News Brief

Who Is More Anti-CAA? Kerala Chief Minister And Retired HC Judge Try To Outdo Each Other In Public Spat

M R Subramani

Feb 26, 2020, 03:07 PM | Updated 03:07 PM IST

Kerala CM Pinarayi Vijayan
Kerala CM Pinarayi Vijayan
  • Vijayan has charged the retired judge, Kemal Pasha, with supporting pro-Islamic fundamentalists and becoming a ‘mouthpiece of Jamaat-e-Islami’ Kerala.
  • A controversy has erupted in Kerala between the State Chief Minister Pinarayi Vijayan and retired High Court judge Kemal Pasha on their respective stands over the Citizenship Amendment Act (CAA) 2019.

    In fact, it looks like a verbal war over who is more anti-CAA. The development is surprising given the fact that the retired judge was at one time seen as one of those critical of Islamic fundamentalists and Muslim Personal Law biased against women.

    The controversy has cropped up on the heels of Pasha’s communally-sensitive speeches at various anti-CAA protests and meetings in Kerala.

    Vijayan has, in fact, charged the retired judge with supporting pro-Islamic fundamentalists and becoming a “mouthpiece of Jamaat-e-Islami” Kerala. The Chief Minister also alleged that Pasha was supporting the Social Democratic Party of India, a political wing of the radical Islamist organisation Popular Front of India (PFI).

    The Jamaat-e-Islami is an offshoot of the original Jamaat-e-Islami founded before partition with the parent functioning from Pakistan. Jamaat-e-Islami Ameer is one of those who has denounced an Islamic State.

    Vijayan, addressing a public function in Kollam after inaugurating a farmers union, said that the retired judge was “spreading lies” about government statements and policies, especially on the National Population Register (NPR). “He is putting words in my mouth that I have not made,” the Chief Minister said.

    Vijayan said that Pasha was making statements without realising their consequences. In a way, the Chief Minister was echoing a growing feeling in Kerala that the retired judge was issuing statements that could affect communal harmony.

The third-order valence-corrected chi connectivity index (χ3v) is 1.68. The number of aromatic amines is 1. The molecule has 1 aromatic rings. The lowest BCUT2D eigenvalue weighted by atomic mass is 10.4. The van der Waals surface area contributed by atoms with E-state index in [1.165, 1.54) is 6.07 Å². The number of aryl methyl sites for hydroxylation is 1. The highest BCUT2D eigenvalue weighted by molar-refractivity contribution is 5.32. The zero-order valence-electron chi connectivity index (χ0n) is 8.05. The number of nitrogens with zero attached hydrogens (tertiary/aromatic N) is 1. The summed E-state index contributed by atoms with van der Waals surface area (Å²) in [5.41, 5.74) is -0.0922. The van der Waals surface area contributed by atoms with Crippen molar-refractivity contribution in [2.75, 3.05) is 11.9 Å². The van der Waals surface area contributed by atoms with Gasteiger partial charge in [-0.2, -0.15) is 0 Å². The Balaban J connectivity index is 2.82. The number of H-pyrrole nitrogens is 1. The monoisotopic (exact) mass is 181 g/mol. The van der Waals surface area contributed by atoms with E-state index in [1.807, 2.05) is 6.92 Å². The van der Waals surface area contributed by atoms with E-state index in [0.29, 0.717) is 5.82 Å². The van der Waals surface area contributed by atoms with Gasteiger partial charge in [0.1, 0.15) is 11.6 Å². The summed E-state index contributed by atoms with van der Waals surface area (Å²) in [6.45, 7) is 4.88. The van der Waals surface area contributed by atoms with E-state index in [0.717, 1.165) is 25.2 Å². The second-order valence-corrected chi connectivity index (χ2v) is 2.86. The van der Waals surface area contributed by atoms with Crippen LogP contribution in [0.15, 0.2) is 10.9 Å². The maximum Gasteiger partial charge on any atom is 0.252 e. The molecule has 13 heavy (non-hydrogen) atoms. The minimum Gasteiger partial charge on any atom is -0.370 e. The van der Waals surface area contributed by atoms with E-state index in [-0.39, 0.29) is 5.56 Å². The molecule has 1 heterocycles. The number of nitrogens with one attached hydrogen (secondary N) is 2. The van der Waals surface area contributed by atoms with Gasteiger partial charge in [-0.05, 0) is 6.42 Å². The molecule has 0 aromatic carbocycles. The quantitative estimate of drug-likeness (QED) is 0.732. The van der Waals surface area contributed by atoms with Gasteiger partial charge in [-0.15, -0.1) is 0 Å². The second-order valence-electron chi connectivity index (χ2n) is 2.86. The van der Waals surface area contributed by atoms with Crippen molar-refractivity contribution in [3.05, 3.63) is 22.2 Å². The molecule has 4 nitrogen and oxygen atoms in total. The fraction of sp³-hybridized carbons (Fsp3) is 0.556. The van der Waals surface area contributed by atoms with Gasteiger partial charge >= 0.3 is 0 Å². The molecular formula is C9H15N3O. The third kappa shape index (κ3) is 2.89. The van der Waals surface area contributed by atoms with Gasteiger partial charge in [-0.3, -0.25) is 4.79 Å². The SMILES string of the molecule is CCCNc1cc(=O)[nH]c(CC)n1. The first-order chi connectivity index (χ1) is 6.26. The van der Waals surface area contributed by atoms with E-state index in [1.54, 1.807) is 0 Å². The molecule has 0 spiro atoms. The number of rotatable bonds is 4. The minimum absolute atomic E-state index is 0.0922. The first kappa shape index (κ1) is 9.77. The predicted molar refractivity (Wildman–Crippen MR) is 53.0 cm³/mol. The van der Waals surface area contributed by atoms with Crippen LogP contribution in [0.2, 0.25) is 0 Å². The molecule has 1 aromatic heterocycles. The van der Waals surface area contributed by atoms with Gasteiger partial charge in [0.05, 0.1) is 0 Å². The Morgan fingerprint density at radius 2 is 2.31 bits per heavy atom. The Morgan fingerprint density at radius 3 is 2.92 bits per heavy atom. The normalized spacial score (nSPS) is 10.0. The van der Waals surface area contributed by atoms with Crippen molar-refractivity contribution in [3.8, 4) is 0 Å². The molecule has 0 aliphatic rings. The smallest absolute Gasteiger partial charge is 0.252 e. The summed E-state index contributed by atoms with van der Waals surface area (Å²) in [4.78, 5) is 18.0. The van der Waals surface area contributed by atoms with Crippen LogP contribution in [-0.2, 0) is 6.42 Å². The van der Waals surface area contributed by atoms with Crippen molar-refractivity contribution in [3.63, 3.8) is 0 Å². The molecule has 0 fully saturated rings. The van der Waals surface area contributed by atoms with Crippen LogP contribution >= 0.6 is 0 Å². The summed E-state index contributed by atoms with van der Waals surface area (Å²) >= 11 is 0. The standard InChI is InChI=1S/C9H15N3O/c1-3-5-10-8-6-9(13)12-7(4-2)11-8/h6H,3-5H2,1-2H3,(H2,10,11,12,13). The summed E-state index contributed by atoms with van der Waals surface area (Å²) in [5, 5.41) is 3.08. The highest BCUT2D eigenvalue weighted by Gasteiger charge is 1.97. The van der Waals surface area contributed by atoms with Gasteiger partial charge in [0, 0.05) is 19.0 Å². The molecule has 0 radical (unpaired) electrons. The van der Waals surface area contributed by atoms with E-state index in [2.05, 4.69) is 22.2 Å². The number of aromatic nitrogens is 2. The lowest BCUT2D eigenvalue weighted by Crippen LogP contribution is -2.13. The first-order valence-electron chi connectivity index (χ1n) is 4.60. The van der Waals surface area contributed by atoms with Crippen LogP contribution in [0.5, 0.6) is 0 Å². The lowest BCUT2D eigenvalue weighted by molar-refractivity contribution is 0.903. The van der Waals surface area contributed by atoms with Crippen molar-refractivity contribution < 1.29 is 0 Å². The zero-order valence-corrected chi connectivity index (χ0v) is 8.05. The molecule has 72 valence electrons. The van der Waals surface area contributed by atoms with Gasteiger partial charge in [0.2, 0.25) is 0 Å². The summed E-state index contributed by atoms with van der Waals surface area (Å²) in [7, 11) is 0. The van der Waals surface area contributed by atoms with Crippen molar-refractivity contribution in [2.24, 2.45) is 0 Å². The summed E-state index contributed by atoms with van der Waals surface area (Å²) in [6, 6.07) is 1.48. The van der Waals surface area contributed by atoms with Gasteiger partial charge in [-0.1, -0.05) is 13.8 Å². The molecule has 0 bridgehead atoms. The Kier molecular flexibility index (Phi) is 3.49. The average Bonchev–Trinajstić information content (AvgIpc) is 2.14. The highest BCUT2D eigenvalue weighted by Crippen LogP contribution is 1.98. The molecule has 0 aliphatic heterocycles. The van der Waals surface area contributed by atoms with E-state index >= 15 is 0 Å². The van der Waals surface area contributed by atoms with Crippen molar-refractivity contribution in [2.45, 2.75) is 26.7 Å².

One of Pasha’s demands has been that the Jamaat-e-Islami and SDPI be included in the anti-CAA protests. But the Kerala Chief Minister, heading the Communist Party of India (Marxist)-led Left Democratic Front, said his front would not include them in the protests.

    Pasha, on the other hand, wondered if Vijayan was supporting the CAA. He has denied supporting any Islamic outfit or having an agenda.

    The public spat between Vijayan and the retired judge could be owing to the latter’s criticism of the State police, especially its actions on various fronts. Pasha has also been critical of the functioning of the CPM-led Government on various fronts.

    On 7 December last year, Kerala Police withdrew its security to Pasha. It had provided four armed guards to the retired judge for his personal security.

    Then, Pasha said the security was withdrawn when he was facing threat from Islamic fundamentalists, especially supporters of the Islamic State of Iraq and Syria (ISIS).

    When he was the High Court Judge, Pasha ruffled many a feather with his remarks at a seminar on Muslim Personal Law that many of its provisions were against women. He also said it would be unfair to oppose the proposed Uniform Civil Code.

    M.R. Subramani is Executive Editor, Swarajya. He tweets @mrsubramani

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